2. Cyrillic alphabet + pronunciation (days 2-3). Alphabet and pronunciation go together. Learn all the letters and their best approximate pronunciation. Learn how to write and pronounce your own name. Practice reading some of the signs you'll see all over town ("ресторан," "гастроном," "банк," etc.) and learn what they mean. From here on you can practice reading signs around town and look up or ask your teacher what they mean. Practice repeating words slowly after your teacher to try to grasp the proper pronunciation. Your teacher needs to be sufficiently patient and to be able to explain and demonstrate some of the difficult sounds now and in the future as necessary. It is important to introduce good pronunciation habits from the outset because it will make speaking easier after an initial "break-in" period. Note: all words learned should have accent marks above accented syllables, and nouns should be noted as masculine, feminine, or neuter.

3. An additional complication for Ukraine is that in many mostly Russian-speaking cities almost all the signs are in Ukrainian. This will cost you a bit of time early on, but if you're learning Russian you'll need to learn the Russian equivalents of the words on the signs you're seeing around town (weeks 1-2). Usually the words are very similar, so it shouldn't be terribly difficult. At some point later on (weeks 5-8?) you will also need to learn the fairly short list of differences in pronunciation of Cyrillic letters in Ukrainian vs. Russian, and if you are in a city where much Ukrainian is spoken (Kiev), near the end of the course (weeks 7-8?) it will be very useful to be introduced to the most basic Ukrainian vocabulary (same stuff you learned in the first couple days of Russian classes).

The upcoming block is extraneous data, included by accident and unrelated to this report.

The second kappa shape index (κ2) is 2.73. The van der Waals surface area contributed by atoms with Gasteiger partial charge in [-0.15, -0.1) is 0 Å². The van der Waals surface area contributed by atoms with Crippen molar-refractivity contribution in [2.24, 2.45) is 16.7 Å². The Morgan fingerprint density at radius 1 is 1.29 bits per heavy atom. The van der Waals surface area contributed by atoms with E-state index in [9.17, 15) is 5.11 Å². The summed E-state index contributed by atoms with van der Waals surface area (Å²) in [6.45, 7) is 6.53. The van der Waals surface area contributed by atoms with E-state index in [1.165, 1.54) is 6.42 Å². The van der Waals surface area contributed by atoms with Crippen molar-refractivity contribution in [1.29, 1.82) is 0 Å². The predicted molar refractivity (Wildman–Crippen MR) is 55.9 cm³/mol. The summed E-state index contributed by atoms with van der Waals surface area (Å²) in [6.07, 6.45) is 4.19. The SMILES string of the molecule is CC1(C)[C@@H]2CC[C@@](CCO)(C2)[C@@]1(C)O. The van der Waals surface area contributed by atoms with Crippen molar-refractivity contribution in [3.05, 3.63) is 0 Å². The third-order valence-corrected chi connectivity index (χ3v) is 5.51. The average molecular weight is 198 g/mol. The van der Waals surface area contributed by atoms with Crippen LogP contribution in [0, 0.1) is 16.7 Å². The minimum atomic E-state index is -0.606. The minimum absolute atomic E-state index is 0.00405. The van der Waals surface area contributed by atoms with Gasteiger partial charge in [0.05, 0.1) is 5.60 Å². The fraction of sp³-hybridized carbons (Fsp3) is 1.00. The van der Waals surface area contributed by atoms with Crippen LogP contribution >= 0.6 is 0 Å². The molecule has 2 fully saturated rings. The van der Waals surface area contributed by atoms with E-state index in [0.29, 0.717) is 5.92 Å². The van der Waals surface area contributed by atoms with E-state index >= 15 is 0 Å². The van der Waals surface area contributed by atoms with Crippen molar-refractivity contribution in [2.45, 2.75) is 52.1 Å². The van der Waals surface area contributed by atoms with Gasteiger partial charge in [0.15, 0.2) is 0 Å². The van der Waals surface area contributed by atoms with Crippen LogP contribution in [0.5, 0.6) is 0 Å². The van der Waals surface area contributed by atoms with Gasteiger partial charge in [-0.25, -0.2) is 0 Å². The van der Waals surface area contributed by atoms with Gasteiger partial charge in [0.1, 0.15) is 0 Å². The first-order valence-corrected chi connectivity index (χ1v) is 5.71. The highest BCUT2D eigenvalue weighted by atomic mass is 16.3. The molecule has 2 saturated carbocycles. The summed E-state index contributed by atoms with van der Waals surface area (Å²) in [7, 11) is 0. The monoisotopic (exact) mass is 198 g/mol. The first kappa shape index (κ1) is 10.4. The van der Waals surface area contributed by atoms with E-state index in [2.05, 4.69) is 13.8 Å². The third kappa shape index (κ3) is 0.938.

4. Basic vocabulary for specific everyday needs. About 150-200 words at first (weeks 1-2), growing to 2 or 3 times that number by the time you've assimilated the full "communicative core" of 1600 or so words, including names of things you need to buy (groceries, milk, water, beer, banana, ticket, phone card, etc.) or often need to refer to (mobile phone, computer, Internet, wi-fi, apartment, city center, metro, train station, marshrutka, bus stop, office, school, organization, etc.), basic professions and roles (teacher, student, programmer, volunteer, father, mother, children, etc. depending on your activities), countries, nationalities, and languages (America, English, German, Ukrainian, Ukraine, Kiev, France, French, Russia, etc. depending on where you're from), and the "connective vocabulary" necessary to use them ("I am a ___," "I speak ___," "I am from ___," "Do you have ___," "where is ___?", etc., to go, to buy, to want, to be able, to need, etc.), as well as just enough grammar to understand why you say these things the way you do in Russian/Ukrainian. All this new vocabulary should be written in Cyrillic. This will slow things down compared to using transliteration, but it will be much more effective in the long run because you will learn to read, write, and pronounce better in the process.